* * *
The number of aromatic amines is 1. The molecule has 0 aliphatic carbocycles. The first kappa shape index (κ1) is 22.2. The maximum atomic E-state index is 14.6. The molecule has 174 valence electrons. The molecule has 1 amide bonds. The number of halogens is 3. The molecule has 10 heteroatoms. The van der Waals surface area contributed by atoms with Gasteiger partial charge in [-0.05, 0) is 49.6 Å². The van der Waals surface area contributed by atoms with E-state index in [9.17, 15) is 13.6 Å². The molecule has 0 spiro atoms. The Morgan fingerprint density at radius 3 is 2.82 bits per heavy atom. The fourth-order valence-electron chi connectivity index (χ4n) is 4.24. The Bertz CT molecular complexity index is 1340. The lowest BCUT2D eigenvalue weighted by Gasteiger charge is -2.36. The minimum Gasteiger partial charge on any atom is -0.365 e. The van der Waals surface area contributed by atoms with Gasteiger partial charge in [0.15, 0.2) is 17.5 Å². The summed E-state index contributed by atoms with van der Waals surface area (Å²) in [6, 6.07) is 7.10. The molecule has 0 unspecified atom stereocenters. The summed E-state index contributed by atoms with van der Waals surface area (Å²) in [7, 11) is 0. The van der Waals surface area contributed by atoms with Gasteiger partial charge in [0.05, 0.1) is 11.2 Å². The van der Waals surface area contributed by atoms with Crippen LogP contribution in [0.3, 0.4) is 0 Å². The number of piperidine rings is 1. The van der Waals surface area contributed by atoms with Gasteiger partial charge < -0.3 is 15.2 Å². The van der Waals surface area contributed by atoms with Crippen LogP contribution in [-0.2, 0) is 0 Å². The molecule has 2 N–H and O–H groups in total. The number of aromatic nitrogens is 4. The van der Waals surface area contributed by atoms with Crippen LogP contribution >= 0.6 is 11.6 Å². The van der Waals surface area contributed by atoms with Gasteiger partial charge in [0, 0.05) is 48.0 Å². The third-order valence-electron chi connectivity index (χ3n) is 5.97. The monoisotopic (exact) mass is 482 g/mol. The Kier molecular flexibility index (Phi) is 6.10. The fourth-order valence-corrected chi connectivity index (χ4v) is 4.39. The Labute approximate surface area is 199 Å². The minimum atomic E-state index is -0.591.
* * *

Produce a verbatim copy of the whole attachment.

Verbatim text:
The number of aromatic amines is 1. The molecule has 0 aliphatic carbocycles. The first kappa shape index (κ1) is 22.2. The maximum atomic E-state index is 14.6. The molecule has 174 valence electrons. The molecule has 1 amide bonds. The number of halogens is 3. The molecule has 10 heteroatoms. The van der Waals surface area contributed by atoms with Gasteiger partial charge in [-0.05, 0) is 49.6 Å². The van der Waals surface area contributed by atoms with E-state index in [9.17, 15) is 13.6 Å². The molecule has 0 spiro atoms. The Morgan fingerprint density at radius 3 is 2.82 bits per heavy atom. The fourth-order valence-electron chi connectivity index (χ4n) is 4.24. The Bertz CT molecular complexity index is 1340. The lowest BCUT2D eigenvalue weighted by Gasteiger charge is -2.36. The minimum Gasteiger partial charge on any atom is -0.365 e. The van der Waals surface area contributed by atoms with Gasteiger partial charge in [0.15, 0.2) is 17.5 Å². The summed E-state index contributed by atoms with van der Waals surface area (Å²) in [6, 6.07) is 7.10. The molecule has 0 unspecified atom stereocenters. The summed E-state index contributed by atoms with van der Waals surface area (Å²) in [7, 11) is 0. The van der Waals surface area contributed by atoms with Gasteiger partial charge in [0.05, 0.1) is 11.2 Å². The van der Waals surface area contributed by atoms with Crippen LogP contribution in [0.3, 0.4) is 0 Å². The number of piperidine rings is 1. The van der Waals surface area contributed by atoms with Gasteiger partial charge < -0.3 is 15.2 Å². The van der Waals surface area contributed by atoms with Crippen LogP contribution in [-0.2, 0) is 0 Å². The molecule has 2 N–H and O–H groups in total. The number of aromatic nitrogens is 4. The van der Waals surface area contributed by atoms with Crippen LogP contribution >= 0.6 is 11.6 Å². The van der Waals surface area contributed by atoms with Gasteiger partial charge in [0, 0.05) is 48.0 Å². The third-order valence-electron chi connectivity index (χ3n) is 5.97. The monoisotopic (exact) mass is 482 g/mol. The Kier molecular flexibility index (Phi) is 6.10. The fourth-order valence-corrected chi connectivity index (χ4v) is 4.39. The Labute approximate surface area is 199 Å². The minimum atomic E-state index is -0.591.